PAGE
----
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Biden is good for public sector unions, but not the public sector

President Biden addresses the situation in Ukraine
The White House

As a candidate, Joe Biden pledged to be the “most pro-union president you’ve ever seen.” Motivated by that, a Biden administration task force recently recommended more than five-dozen administrative actions with the purported goal of empowering public sector unions. However, after reviewing these proposals, it seems as if their focus is squarely on creating more Democratic campaign activists while ignoring ideas that could actually impact the public sector.

The White House Task Force On Worker Organizing and Empowerment, chaired by Vice President Kamala Harris, issued its initial recommendations aimed at making it easier for federal bureaucrats to unionize. Among the approximately 70 recommendations are provisions allowing union organizers to talk with bureaucrats on federal property, as well as encouraging the Office of Personnel Management to remind bureaucrats on a regular basis of their legal right to join a union.

These recommendations look like solutions in search of a problem. First, those working in the federal government already enjoy employment protection that far exceeds that generally found in the private sector, which is normally the motivation to join a union. For example, civil service rules make it notoriously difficult to fire someone for underperformance.

Second, it’s not as if this task force has altered the legality of unionizing at the federal level; bureaucrats have had this option for more than 60 years. It is true that public-sector employees were omitted from the National Labor Relations Act of 1935, commonly referred to as the Wagner Act, which largely codified the legality to collectively bargain in the private sector. However, with the issuing of Executive Order 10988 by President John F. Kennedy in 1962, this privilege was extended to those working in the federal government. It could be assumed that if a bureaucrat has not yet joined a union, it is because they did not want to, not because they were prevented from doing so.

So why is the Biden administration pushing forward with this? Whatever the sincerity of President Biden’s beliefs on unions, there is no denying the relationship between public-sector unions and the Democratic Party. Union members make up a large portion of Democratic activists and campaign supporters. For example, while public-sector union members make up 0.5 percent of the population, members from the four largest public-sector service unions made up over 15 percent of the delegates to the 2016 Democratic National Convention. AFSCME, the largest public-sector union, has made no less than 97 percent of its campaign contributions to Democrats in every election cycle since 1990. Since it appears as if joining a union prompts political involvement, larger union rolls mean more potential campaign activists and campaign donors for Democrats.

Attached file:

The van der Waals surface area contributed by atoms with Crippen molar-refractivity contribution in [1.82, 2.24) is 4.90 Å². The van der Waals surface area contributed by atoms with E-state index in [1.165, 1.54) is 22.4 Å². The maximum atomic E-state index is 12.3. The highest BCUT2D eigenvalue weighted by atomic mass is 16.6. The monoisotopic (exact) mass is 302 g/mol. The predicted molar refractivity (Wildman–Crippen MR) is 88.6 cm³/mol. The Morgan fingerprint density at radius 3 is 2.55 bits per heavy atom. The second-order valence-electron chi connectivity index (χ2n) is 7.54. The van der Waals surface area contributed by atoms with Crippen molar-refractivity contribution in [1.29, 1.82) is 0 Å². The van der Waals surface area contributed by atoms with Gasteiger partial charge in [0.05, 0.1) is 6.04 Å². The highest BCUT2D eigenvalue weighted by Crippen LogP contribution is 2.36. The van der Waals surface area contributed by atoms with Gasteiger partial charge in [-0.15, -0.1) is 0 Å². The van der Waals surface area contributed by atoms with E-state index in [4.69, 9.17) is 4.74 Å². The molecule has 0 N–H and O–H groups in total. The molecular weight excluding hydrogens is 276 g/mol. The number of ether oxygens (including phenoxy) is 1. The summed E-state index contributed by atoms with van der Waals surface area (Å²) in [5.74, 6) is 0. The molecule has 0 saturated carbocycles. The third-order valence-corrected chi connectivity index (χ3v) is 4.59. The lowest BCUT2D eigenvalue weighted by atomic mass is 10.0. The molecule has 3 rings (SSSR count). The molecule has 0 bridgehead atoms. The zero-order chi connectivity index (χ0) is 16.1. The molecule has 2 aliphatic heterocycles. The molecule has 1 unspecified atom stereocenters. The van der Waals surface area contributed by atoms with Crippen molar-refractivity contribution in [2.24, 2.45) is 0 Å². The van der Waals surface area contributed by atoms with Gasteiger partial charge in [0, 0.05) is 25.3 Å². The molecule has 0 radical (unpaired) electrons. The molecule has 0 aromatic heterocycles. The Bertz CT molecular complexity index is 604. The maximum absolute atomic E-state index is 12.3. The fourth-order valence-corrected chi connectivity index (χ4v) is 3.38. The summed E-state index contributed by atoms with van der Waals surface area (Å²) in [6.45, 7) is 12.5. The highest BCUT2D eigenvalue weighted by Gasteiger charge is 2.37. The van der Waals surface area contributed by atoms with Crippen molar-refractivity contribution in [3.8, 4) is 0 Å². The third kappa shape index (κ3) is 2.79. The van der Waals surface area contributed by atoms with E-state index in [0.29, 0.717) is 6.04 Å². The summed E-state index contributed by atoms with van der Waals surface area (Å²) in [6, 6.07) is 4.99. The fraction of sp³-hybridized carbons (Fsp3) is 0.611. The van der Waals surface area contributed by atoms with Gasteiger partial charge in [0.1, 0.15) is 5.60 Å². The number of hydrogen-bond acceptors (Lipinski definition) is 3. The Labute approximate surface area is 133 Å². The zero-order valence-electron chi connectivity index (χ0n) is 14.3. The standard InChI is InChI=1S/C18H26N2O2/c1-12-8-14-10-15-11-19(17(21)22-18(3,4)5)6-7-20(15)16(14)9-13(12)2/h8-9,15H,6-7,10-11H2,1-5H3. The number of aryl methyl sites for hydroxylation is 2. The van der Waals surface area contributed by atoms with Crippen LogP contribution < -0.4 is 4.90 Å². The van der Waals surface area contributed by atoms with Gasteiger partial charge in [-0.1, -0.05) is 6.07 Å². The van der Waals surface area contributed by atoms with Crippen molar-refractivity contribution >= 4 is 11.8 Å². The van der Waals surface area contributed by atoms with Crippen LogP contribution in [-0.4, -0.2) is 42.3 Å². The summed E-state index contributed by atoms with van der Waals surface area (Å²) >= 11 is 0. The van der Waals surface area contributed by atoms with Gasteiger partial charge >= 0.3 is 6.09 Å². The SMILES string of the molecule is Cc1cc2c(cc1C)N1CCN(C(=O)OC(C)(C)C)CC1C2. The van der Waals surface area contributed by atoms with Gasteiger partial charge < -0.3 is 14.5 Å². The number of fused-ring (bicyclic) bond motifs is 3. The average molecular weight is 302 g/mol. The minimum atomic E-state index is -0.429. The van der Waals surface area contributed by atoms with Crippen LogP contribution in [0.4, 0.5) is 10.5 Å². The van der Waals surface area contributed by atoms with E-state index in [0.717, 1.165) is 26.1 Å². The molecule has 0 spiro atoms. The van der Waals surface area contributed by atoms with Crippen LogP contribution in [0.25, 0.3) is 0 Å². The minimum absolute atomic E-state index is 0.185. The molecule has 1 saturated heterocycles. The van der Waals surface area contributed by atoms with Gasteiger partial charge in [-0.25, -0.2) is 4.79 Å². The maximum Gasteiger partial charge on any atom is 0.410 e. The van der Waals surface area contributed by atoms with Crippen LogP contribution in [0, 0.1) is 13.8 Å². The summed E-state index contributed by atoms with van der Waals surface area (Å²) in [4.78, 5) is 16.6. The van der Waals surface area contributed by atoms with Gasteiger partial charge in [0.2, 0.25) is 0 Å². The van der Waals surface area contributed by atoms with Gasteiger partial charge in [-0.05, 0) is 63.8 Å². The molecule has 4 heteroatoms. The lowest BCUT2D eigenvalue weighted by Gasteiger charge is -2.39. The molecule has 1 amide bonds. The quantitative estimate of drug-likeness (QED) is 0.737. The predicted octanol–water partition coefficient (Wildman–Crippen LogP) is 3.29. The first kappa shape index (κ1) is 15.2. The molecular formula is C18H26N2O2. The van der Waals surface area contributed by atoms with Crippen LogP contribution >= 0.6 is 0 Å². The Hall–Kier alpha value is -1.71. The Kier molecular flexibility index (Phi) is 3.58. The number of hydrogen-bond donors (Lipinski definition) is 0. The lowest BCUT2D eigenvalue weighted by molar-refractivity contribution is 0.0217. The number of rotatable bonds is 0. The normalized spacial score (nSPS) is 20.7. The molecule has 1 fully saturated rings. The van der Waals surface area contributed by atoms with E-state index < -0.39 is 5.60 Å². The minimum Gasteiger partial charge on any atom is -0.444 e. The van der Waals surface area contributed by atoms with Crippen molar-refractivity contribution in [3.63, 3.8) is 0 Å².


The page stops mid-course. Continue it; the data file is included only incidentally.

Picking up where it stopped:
If Biden truly were concerned about the public sector, there are several other actions he could take. For example, while his budget includes a proposal that would include the largest pay raise for federal bureaucrats in 20 years, there are other options at his disposal. Non-citizens are prevented from obtaining most jobs in the public sector. At a time when hiring across the country is challenging, particularly for immigrants, reducing or eliminating this citizenship requirement would allow for a far more dynamic public sector. Additionally, since these non-citizens still would be unable to vote in federal elections and must earn their jobs through merit, such an action should not be viewed as entirely political. 

The Biden administration also could initiate action to reduce the number of political appointees. As it currently stands, in a federal bureaucracy of 2 million people, 1,200 require Senate confirmation, while an additional 2,800 are appointed. The number of Senate-confirmed positions grew by almost 60 percent from 1960 to 2016, while the confirmation processes have grown longer during each administration. This leaves serious questions concerning the government’s ability to function. Converting these appointments to career roles may be one way to increase government effectiveness. 

However, with this administration simply focused on swelling the membership ranks of unions, its actions look to be guided far more by politics than by good governance.

Michael E. Bednarczuk, Ph.D., is a professor of public administration at Randall University and director of its Masters of Public Administration program. He is working on a book about collective bargaining and the public sector. Follow him on Twitter @mebednarczuk.

Tags Civil Service Joe Biden Labor relations Public-sector trade union Trade unions

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